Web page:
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I am sure there must be a simple way to do this in After Effects
People call it time-remapping. If really every 6th frame needs be dropped, an expression would work, if it's irregualr you will have to keyframe it manually.
Thanks. I tried again with Time Remapping but I am having trouble making it do what I want to do. My problem is that the frame I need to delete is not every 6th frame, but seems to wander arbitrarily. I need to match the frames as closely as possible because the replacement footage needs to sync to an existing sound track with dialogue and gunshots, etc.
So what I really want to do it just work my way through the clip deleting each frame that does not match and have it pull all the remaining frames up. When I attempt to do this is time remapping I either get a two frame hold on the frame and have to work my way along one frame at a time setting keyframes to correct the sync or else if I remove the end sync point I just get a hold frame to the end. I suspect I am missing some option or technique which will accomplish what I guess amounts to a rolling edit every time I cut a frame. I suppose I should be doing this in Final Cut Pro, but I am not adept enough to know how to compare the new and old sequences.
Do you have any further suggestions for how I should approach this.
Thanks for taking the time to help.
135 S Medio Drive
Los Angeles, CA 90049-3935
I'm not exactly sure what you are doing, but if this were regular intervals one would simply skip the offending frame - divide time by n, multiply back with n+1, where n is the interval of the frames. So in effect it would go from 5 to 7 instead of 6. you should be able to create that just as well with some simple keyframes. If it still appears to freeze, then probably the interpolation was done wrongly in the first place and frames are already missing. That would be nigh on impossible to resolve otehr than applying another temporal blur effect such as Timewarp with motion blur and accept teh insane rendering times this will cause... i don't think there is an easy way here. You could provide a short snippet and someone might take a look and have a better idea or provide a template setup for you to work from, though. after all, I know a lot, but sometimes miss the obvious, too.
Again, thank you for taking the time to help me deal with this. I have managed to do what I needed to do in what seems to be the best and simplest way, but just for the record perhaps I'll try to explain more clearly exactly what the problem was.
I am restoring an old film to a DVD and my initial project was based on a transfer of a print of the film where I was able to remove all the pulldown and get 24fps clean frames corresponding to the original film. I am now trying to replace some sections of it with material with film clips I am extracting from DVDs which were made in mysterious ways. Depending on how I extracted the material from the DVD I got different results in terms of frame blending or interlace artifacts so I finally settled on extracting just the unscaled demuxed m2v files and then trying to analyze them in various ways in After Effects. I even used a plug-in I had written last year to display just the even or odd fields. In the case of this one title what I saw was a sequence of 2 clean frames followed by 3 blended frames where the blending was built into each field. I also discovered that the cuts were longer than the 24 fps cuts from the print. After a lot of arithmetic and head scratching I finally concluded that somewhere in the film to tape transfers used in making the DVD a decision had been made to use 25 fps and a frame rate conversion had been done with frame blending rather than interlacing or motion interpolation. So clearly I was never going to be able to remove all the blended frames. In some cases the frames were clearly a blend of two adjacent frames and in others it sometimes looked as if there had maybe been some attempt (on another transfer at some stage?) to do motion interpolation. So the best I could do was to find the frames that seemed to coincide most closely with the ones in the footage I was trying to replace and drop the extra frame in each set.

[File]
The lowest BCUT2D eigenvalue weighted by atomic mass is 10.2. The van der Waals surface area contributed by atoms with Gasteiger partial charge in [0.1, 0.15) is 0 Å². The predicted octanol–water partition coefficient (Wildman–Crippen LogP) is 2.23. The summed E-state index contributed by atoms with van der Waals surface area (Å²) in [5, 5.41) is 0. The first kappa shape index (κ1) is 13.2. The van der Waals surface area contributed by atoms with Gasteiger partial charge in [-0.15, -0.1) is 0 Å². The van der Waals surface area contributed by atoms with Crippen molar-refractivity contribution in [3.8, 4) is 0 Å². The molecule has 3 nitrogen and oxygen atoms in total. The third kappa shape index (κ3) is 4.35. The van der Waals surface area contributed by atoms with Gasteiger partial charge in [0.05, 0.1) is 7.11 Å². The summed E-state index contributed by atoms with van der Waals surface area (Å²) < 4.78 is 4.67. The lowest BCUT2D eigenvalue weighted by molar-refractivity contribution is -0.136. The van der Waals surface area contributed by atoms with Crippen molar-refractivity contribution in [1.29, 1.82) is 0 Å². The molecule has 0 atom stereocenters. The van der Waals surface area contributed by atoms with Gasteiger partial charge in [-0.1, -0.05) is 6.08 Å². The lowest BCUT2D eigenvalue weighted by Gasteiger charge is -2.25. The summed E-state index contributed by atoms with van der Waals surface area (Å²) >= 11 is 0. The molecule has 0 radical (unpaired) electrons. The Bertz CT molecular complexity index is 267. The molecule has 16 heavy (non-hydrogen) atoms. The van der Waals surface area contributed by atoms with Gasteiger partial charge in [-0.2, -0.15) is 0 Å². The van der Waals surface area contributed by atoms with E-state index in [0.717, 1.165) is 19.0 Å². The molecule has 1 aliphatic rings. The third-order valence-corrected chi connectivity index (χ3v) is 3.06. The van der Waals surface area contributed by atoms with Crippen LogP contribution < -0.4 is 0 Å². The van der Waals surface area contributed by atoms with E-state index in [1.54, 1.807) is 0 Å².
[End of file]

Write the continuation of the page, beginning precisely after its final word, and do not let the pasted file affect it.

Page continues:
I confess I am still puzzled and confused by some of the things I saw, but the best solution was in fact the simplest: turn off field separation and do a time stretch of 83.33% making sure the in-point for the layer was a first clean frame. I was able to step through and compare the results with the frames I was replacing.
The problem I had with time remapping was that if I set the final frame for a cut to be the appropriate frame and tried to set a key frame on an appropriate frame at the beginning of the cut, I seemed to have to make adjustments in the middle of the cut and I could never settle on a systematic way of doing this that did not result in having to manually set a key frame for every frame after the adjusted keyframe (or perhaps for a bunch of keyframes until the time remapping got back on track).
My biggest problem was the classic one of going around in circles for so long that I got dizzy and confused and perhaps just dug myself in deeper. I kept having to start all over again and rethink what I was doing.
135 S Medio Drive
Los Angeles, CA 90049-3935